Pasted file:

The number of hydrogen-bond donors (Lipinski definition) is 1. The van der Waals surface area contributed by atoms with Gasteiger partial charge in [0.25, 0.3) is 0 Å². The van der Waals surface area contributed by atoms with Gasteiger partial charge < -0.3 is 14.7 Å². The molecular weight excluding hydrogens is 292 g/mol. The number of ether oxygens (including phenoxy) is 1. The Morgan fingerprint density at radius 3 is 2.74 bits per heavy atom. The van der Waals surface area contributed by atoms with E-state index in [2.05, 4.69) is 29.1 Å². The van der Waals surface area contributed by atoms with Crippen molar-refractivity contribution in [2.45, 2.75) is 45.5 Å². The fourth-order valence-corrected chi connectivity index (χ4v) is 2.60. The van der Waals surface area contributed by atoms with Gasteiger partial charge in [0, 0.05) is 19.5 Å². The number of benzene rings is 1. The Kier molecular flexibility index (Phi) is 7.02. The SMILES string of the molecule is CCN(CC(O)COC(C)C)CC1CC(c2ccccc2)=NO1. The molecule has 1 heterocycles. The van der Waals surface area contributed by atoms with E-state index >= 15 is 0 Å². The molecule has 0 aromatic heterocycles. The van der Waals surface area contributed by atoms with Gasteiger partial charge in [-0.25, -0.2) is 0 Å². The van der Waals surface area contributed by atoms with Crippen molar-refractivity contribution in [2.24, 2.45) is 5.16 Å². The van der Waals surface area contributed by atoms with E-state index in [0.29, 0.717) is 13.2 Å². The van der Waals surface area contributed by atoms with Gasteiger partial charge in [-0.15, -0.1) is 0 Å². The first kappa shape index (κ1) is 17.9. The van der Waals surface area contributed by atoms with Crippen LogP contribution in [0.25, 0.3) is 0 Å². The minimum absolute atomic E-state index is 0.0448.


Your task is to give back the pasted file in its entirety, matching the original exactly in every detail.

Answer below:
The number of hydrogen-bond donors (Lipinski definition) is 1. The van der Waals surface area contributed by atoms with Gasteiger partial charge in [0.25, 0.3) is 0 Å². The van der Waals surface area contributed by atoms with Gasteiger partial charge < -0.3 is 14.7 Å². The molecular weight excluding hydrogens is 292 g/mol. The number of ether oxygens (including phenoxy) is 1. The Morgan fingerprint density at radius 3 is 2.74 bits per heavy atom. The van der Waals surface area contributed by atoms with E-state index in [2.05, 4.69) is 29.1 Å². The van der Waals surface area contributed by atoms with Crippen molar-refractivity contribution in [2.45, 2.75) is 45.5 Å². The fourth-order valence-corrected chi connectivity index (χ4v) is 2.60. The van der Waals surface area contributed by atoms with Gasteiger partial charge in [0, 0.05) is 19.5 Å². The number of benzene rings is 1. The Kier molecular flexibility index (Phi) is 7.02. The SMILES string of the molecule is CCN(CC(O)COC(C)C)CC1CC(c2ccccc2)=NO1. The molecule has 1 heterocycles. The van der Waals surface area contributed by atoms with E-state index >= 15 is 0 Å². The molecule has 0 aromatic heterocycles. The van der Waals surface area contributed by atoms with Gasteiger partial charge in [-0.25, -0.2) is 0 Å². The van der Waals surface area contributed by atoms with Crippen molar-refractivity contribution in [2.24, 2.45) is 5.16 Å². The van der Waals surface area contributed by atoms with E-state index in [0.29, 0.717) is 13.2 Å². The van der Waals surface area contributed by atoms with Gasteiger partial charge in [-0.15, -0.1) is 0 Å². The first kappa shape index (κ1) is 17.9. The van der Waals surface area contributed by atoms with Crippen LogP contribution in [0.25, 0.3) is 0 Å². The minimum absolute atomic E-state index is 0.0448.